Directors welcomed the progress that has been achieved in the labor market, as evidenced by the rapid growth of employment. Nevertheless, high unemployment and low participation rates remain a pressing economic problem, and labor mobility needs to be encouraged. The 1997 labor market reform demonstrated that reducing dismissal costs was key to stimulating employment growth, and Directors urged further progress in this direction. Reforms to encourage greater use of part-time employment would also be welcome, as it could prove an effective vehicle for increasing the participation of women and the young in the workforce. They also expressed concern about persistent disparities in regional unemployment rates, and recommended appropriate cooperative action by national and regional authorities and private sector agents, including wage bargaining that was more responsive to local market conditions; more effective training, which would be important in upgrading skills and easing integration in the labor force; and reforms to property markets and rental housing. While Directors praised the authorities’ commitment to a cooperative approach to labor market reform, they felt, however, that the search for consensus should not be allowed to unduly delay necessary reforms.

Directors welcomed the package of product market measures introduced in June 2000, which sends a clear signal of the authorities’ commitment to reform. These initiatives should enhance competition in such key sectors as telecommunications, energy, Pharmaceuticals and retail sales, and should encourage investment in new technologies, particularly among small and medium enterprises. Directors recommended that consideration be given to more fully liberalize opening hours and calendars and remove remaining restrictions on retail competition. Further measures to enhance competition in key sectors like electricity and water might also be required.

Directors noted that population ageing will put increasing pressure on spending—especially for pensions—in the coming decades. They considered that the prudent course will be to address these pressures through a combination of fiscal and structural policies that foster more rapid growth over the medium and long term. In this respect, Directors recommended that the social security system be allowed to continue to accumulate a surplus, with the rest of the public sector moving at least to overall balance. In addition, measures should be adopted to ensure a closer link between pension benefits and contributions, particularly in the context of the upcoming renewal of the Pacto de Toledo, the multi-year agreement that spells out pension reforms.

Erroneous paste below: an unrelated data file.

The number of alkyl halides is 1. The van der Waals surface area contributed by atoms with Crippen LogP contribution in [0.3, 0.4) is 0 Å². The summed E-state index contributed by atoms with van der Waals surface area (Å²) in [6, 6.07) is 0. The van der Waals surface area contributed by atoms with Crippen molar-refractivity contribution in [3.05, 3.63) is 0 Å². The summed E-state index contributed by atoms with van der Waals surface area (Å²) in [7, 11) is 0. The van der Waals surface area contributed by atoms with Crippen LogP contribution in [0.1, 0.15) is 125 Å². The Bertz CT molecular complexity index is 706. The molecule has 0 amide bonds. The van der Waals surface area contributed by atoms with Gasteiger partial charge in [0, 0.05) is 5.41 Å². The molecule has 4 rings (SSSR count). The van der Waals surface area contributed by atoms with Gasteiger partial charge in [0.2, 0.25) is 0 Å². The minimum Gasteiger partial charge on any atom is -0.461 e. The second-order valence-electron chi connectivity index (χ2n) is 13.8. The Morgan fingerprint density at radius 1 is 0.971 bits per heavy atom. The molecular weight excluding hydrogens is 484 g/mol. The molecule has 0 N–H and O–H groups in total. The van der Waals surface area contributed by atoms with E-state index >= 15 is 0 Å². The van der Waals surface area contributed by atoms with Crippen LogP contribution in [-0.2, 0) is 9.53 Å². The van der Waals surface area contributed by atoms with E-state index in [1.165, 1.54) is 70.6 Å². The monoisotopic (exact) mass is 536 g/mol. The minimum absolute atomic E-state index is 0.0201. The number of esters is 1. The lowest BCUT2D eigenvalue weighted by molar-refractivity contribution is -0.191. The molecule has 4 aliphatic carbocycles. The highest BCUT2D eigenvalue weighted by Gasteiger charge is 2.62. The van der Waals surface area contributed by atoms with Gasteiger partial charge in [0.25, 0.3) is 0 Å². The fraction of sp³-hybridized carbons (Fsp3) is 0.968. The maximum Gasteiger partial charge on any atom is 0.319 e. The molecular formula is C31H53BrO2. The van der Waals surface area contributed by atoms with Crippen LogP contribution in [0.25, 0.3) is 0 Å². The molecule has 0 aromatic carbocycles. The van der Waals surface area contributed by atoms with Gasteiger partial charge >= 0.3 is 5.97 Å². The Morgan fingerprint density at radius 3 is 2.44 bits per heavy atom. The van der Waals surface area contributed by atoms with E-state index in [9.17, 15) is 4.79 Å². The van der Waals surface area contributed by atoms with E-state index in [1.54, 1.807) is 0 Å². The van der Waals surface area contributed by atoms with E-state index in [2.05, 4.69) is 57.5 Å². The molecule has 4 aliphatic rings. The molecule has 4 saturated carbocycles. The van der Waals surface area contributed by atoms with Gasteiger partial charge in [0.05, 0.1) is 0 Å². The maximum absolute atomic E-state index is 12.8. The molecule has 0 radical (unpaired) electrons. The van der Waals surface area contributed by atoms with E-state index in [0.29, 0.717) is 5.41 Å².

Directors also noted that—with the transfer of expenditure responsibilities to regional governments now largely complete—the upcoming renegotiation of financing arrangements with regional governments provides an opportunity to develop a more permanent financial framework for fiscal decentralization. They suggested that future reforms could usefully widen the revenue bases of regional and municipal governments, so as to reduce their variability and eliminate distortions in property markets resulting from the heavy reliance of municipal governments on revenues from property. Directors stressed that local autonomy— and adequate solidarity to safeguard public services throughout Spain—should be complemented by commitments to protect national fiscal goals. In this connection, they stressed the synergies that could be unlocked over the longer term by a forward-looking fiscal strategy that includes effective medium-term expenditure control.

Directors praised the commitment of regulators to keep pace with developments in financial markets. In particular, they welcomed the new provisioning requirements introduced by the Bank of Spain, and supported increased coordination with foreign supervisors. The provisioning requirements, together with a continued conservative accounting treatment of banks’ overseas assets, should allow banks’ balance sheets to weather declines in portfolio quality that may arise from economic cycles at home or abroad.

Directors encouraged the authorities to increase their funding for official development assistance towards the UN target.

Public Information Notices (PINs) are issued, (i) at the request of a member country, following the conclusion of the Article IV consultation for countries seeking to make known the views of the IMF to the public. This action is intended to strengthen IMF surveillance over the economic policies of member countries by increasing the transparency of the IMF’s assessment of these policies; and (ii) following policy discussions in the Executive Board at the decision of the Board. As part of a pilot project, the staff report for the 2000 Article IV consultation with Spain is also available.

Spain: Selected Economic Indicators

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Sources: Bank of Spain; Fund staff projections.

IMF staff projections.

In percent of GDP.

Equal to the general government balance excluding interest expenditure and adjusted for short-run deviations from long-run output growth. Expressed as percent of potential GDP. For 2000, excludes revenues from the auction of mobile telephone licenses (estimated at 0.1 percent of GDP).


Under Article IV of the IMF’s Articles of Agreement, the IMF holds bilateral discussions with members, usually every year. A staff team visits the country, collects economic and financial information, and discusses with officials the country’s economic developments and policies. On return to headquarters, the staff prepares a report, which forms the basis for discussion by the Executive Board. At the conclusion of the discussion, the Managing Director, as Chairman of the Board, summarizes the views of Executive Directors, and this summary is transmitted to the country’s authorities. In this PIN, the main features of the Board’s discussion are described.